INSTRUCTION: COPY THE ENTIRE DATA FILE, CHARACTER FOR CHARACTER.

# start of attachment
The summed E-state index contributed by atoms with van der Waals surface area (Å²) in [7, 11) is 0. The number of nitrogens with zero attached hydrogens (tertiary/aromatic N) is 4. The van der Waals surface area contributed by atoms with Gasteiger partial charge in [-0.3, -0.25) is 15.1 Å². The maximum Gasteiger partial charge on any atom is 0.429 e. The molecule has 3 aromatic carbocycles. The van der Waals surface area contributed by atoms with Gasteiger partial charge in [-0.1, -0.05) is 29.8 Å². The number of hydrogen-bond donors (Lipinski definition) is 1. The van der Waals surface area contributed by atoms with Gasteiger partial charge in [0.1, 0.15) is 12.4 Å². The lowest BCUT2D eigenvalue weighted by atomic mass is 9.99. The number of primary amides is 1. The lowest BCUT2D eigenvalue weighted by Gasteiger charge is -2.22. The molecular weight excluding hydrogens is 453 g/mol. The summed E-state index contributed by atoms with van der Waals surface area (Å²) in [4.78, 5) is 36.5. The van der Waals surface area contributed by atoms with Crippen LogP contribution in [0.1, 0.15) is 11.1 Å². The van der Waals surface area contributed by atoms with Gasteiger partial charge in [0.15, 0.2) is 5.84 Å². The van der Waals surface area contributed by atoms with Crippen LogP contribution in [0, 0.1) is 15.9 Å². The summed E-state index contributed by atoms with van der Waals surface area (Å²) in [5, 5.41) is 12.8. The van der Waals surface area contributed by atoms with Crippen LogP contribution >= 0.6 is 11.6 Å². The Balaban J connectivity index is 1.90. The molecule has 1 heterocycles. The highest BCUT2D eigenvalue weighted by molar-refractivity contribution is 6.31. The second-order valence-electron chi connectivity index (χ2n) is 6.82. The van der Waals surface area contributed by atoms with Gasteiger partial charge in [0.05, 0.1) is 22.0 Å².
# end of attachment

The summed E-state index contributed by atoms with van der Waals surface area (Å²) in [7, 11) is 0. The number of nitrogens with zero attached hydrogens (tertiary/aromatic N) is 4. The van der Waals surface area contributed by atoms with Gasteiger partial charge in [-0.3, -0.25) is 15.1 Å². The maximum Gasteiger partial charge on any atom is 0.429 e. The molecule has 3 aromatic carbocycles. The van der Waals surface area contributed by atoms with Gasteiger partial charge in [-0.1, -0.05) is 29.8 Å². The number of hydrogen-bond donors (Lipinski definition) is 1. The van der Waals surface area contributed by atoms with Gasteiger partial charge in [0.1, 0.15) is 12.4 Å². The lowest BCUT2D eigenvalue weighted by atomic mass is 9.99. The number of primary amides is 1. The lowest BCUT2D eigenvalue weighted by Gasteiger charge is -2.22. The molecular weight excluding hydrogens is 453 g/mol. The summed E-state index contributed by atoms with van der Waals surface area (Å²) in [4.78, 5) is 36.5. The van der Waals surface area contributed by atoms with Crippen LogP contribution in [0.1, 0.15) is 11.1 Å². The van der Waals surface area contributed by atoms with Gasteiger partial charge in [0.15, 0.2) is 5.84 Å². The van der Waals surface area contributed by atoms with Crippen LogP contribution in [0, 0.1) is 15.9 Å². The summed E-state index contributed by atoms with van der Waals surface area (Å²) in [5, 5.41) is 12.8. The van der Waals surface area contributed by atoms with Crippen LogP contribution >= 0.6 is 11.6 Å². The Balaban J connectivity index is 1.90. The molecule has 1 heterocycles. The highest BCUT2D eigenvalue weighted by molar-refractivity contribution is 6.31. The second-order valence-electron chi connectivity index (χ2n) is 6.82. The van der Waals surface area contributed by atoms with Gasteiger partial charge in [0.05, 0.1) is 22.0 Å².